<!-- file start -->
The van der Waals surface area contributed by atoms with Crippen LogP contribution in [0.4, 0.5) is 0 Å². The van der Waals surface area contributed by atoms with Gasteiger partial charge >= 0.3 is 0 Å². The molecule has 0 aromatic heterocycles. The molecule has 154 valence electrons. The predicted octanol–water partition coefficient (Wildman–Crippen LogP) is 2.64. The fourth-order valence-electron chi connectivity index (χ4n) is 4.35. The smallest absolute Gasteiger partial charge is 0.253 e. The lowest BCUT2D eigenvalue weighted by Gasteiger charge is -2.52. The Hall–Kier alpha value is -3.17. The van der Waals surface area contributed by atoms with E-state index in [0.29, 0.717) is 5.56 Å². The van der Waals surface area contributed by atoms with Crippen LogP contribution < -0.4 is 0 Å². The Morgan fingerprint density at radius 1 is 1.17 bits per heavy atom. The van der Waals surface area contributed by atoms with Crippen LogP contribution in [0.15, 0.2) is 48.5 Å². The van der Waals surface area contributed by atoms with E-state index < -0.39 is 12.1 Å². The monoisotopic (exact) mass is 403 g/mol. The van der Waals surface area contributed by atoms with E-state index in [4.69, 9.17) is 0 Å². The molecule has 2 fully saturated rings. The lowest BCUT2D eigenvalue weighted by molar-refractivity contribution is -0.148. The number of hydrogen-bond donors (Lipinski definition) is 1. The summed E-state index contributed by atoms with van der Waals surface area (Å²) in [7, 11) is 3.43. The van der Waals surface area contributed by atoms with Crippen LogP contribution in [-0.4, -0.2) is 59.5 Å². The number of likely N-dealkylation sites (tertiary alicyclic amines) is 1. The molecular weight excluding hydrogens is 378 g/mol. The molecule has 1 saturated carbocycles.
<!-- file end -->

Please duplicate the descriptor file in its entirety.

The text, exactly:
The van der Waals surface area contributed by atoms with Crippen LogP contribution in [0.4, 0.5) is 0 Å². The van der Waals surface area contributed by atoms with Gasteiger partial charge >= 0.3 is 0 Å². The molecule has 0 aromatic heterocycles. The molecule has 154 valence electrons. The predicted octanol–water partition coefficient (Wildman–Crippen LogP) is 2.64. The fourth-order valence-electron chi connectivity index (χ4n) is 4.35. The smallest absolute Gasteiger partial charge is 0.253 e. The lowest BCUT2D eigenvalue weighted by Gasteiger charge is -2.52. The Hall–Kier alpha value is -3.17. The van der Waals surface area contributed by atoms with E-state index in [0.29, 0.717) is 5.56 Å². The van der Waals surface area contributed by atoms with Crippen LogP contribution < -0.4 is 0 Å². The Morgan fingerprint density at radius 1 is 1.17 bits per heavy atom. The van der Waals surface area contributed by atoms with Crippen LogP contribution in [0.15, 0.2) is 48.5 Å². The van der Waals surface area contributed by atoms with E-state index < -0.39 is 12.1 Å². The monoisotopic (exact) mass is 403 g/mol. The van der Waals surface area contributed by atoms with E-state index in [4.69, 9.17) is 0 Å². The molecule has 2 fully saturated rings. The lowest BCUT2D eigenvalue weighted by molar-refractivity contribution is -0.148. The number of hydrogen-bond donors (Lipinski definition) is 1. The summed E-state index contributed by atoms with van der Waals surface area (Å²) in [7, 11) is 3.43. The van der Waals surface area contributed by atoms with Crippen LogP contribution in [-0.4, -0.2) is 59.5 Å². The number of likely N-dealkylation sites (tertiary alicyclic amines) is 1. The molecular weight excluding hydrogens is 378 g/mol. The molecule has 1 saturated carbocycles.